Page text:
How to Build a Trusting Counselor Patient Relationship

How to Build a Trusting Counselor Patient Relationship

How to Build a Trusting Relationship with your counseling patients

How to Build a Trusting Counselor Patient Relationship

The fundamental goal of counseling is to help individuals who are experiencing personal challenges be able to resolve them and improve their emotional well-being. Establishing an open and trustworthy relationship with your patients creates the foundation for how they’ll most effectively reach their goals, and it’s also a significant measure of your therapy’s success.

Building genuine connections from a trusting counselor patient relationship is possible when these factors exist:

You’re empathetic. People who choose counseling as a career path are usually empathetic by nature. It’s widely said that empathy is the key emotion one must possess to make a good counselor. An abundance of sensitive emotions will be brought forward during the counseling process, and it’s the counselor’s job to help their clients feel understood and respected. But an effective relationship also involves a reasonable balance of emotions. You must be compassionate, but not show pity for your clients. You must express understanding, but not in the sense that you agree with irrational behaviors or thoughts.

The focus is on the patient. Counseling requires a great deal of listening—it’s how therapy works: they talk, you listen. It’s your job to stay focused and give each patient the full attention they need, and you need, in order to gain insight to make an accurate assessment, and ultimately develop a suitable therapy plan.

Objectives are set. After you’ve listened to your client share their story, and taken good notes, the next step is to establish clear objectives, based on the specific issues and needs of your client. By communicating a defined set of objectives, with milestones along the way, you’re helping your client feel hopeful their issues can come to resolution.

You practice unconditional positive regard in your therapy. It’s a notion that allows your patients to open up and be forthcoming in their feelings, and honest about actions that may have called them to seek counseling. If your patient feels you are judging them in a negative manner based on what they have shared and revealed, the opposite effect will ensue.

You’re prepared. A good counselor will prepare for each session by reviewing notes from previous sessions and developing a strategy, based on research and proven counseling practices, for each patient’s goals. Good counselors also know that continued education and research play a significant role in developing their knowledge, and that’s what makes good counselors great ones.

You’re patient and flexible. In reality, the client sets the pace in how they accept and apply the counseling they are receiving. This requires patience and flexibility. Goals may be tied to a timeline, but depending on how slowly (or quickly) a client progresses, you may choose to modify a given therapy and change course.

There’s no coddling. Your job is to help your client overcome and manage their troubles and anxieties, but coddling your client only slows down the process. Progress will come at a pace your client is comfortable with, and sometimes it won’t come without a little push. Each session should end with a takeaway—an “assignment” for your client to put to work in their life as a step closer toward their goal.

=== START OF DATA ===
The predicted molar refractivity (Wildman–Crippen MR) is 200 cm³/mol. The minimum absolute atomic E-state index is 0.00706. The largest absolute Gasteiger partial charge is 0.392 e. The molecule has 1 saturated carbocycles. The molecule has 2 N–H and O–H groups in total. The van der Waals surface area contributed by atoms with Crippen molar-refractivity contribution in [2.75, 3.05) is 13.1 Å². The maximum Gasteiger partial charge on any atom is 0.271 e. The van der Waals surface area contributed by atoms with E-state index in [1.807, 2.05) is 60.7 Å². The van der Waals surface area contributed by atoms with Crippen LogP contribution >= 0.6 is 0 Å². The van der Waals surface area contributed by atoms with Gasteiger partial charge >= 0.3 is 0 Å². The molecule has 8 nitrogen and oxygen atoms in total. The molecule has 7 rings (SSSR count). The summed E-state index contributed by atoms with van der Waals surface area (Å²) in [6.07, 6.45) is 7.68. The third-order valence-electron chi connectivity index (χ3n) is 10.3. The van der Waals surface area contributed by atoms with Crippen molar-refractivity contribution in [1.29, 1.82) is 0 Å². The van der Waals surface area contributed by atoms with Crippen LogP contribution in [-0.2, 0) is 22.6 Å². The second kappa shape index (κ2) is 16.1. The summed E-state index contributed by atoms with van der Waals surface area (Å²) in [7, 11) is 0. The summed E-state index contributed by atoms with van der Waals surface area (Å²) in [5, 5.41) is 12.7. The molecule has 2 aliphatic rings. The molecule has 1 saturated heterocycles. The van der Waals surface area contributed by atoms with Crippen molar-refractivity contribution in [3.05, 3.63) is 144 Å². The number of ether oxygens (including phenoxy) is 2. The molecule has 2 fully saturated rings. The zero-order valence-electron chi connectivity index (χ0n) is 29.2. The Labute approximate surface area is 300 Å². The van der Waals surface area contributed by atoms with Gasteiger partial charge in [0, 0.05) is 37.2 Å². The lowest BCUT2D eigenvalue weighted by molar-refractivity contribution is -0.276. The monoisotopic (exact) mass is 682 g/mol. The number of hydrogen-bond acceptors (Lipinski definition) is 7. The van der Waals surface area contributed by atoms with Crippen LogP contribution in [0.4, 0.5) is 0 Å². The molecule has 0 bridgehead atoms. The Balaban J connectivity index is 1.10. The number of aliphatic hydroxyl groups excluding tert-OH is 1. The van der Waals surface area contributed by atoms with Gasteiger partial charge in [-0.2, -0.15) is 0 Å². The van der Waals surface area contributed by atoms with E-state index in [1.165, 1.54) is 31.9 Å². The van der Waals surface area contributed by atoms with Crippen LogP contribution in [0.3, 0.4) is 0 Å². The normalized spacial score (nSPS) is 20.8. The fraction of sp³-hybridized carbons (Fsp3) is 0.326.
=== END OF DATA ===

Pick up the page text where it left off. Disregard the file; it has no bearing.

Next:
Your relationship is professional. Simply stated: you are the teacher, your patient is the student. Effective counselors establish a clear boundary between being friendly in nature, and having a “friendship.” Crossing that boundary can have serious implications on a therapy’s effectiveness, and in some cases can result in an ethics complaint against your license.

You’re unbiased. Effective counselors don’t use their personal beliefs or preferences to sway their approach to counseling—and they’re sensitive to each client’s lifestyle, culture or religious choices, as well. A good counselor will look for ways to integrate a client’s beliefs into an effective care plan, if and when it makes sense.

You seek help yourself. You may not have the expertise to handle every issue of every patient that comes your way. Your patient is spending good money on counseling services and deserves fairness and honesty from you. If you feel inadequate about addressing a patient’s issue, seek consultation from a colleague, or refer your patient to a counselor more qualified to counsel them.

Proper procedures are followed. Always obtain the patient’s informed consent before administering treatments and therapies. It’s often a legal requirement imposed on counselors, and is also a crucial part of helping prevent malpractice claims against a counselor.

Confidentiality is indisputable. A counselor always, always maintains confidentiality—of every patient. While using one client’s scenario—perhaps to illustrate the success of a therapy being recommended—in another client’s therapy is acceptable, names and specifics of a client should never be given.

The best testament to the quality of your counseling will be largely determined by your patient’s progress and healing. Your counselor patient relationship also plays a significant part. As sessions progress, patients should become happier, see things in a new light, approach situations more positively and be able to help themselves, rather than relying solely on your guidance to get them through issues that arise. They’ll be able to keep their emotions in check, make better choices, and be hopeful about the future.

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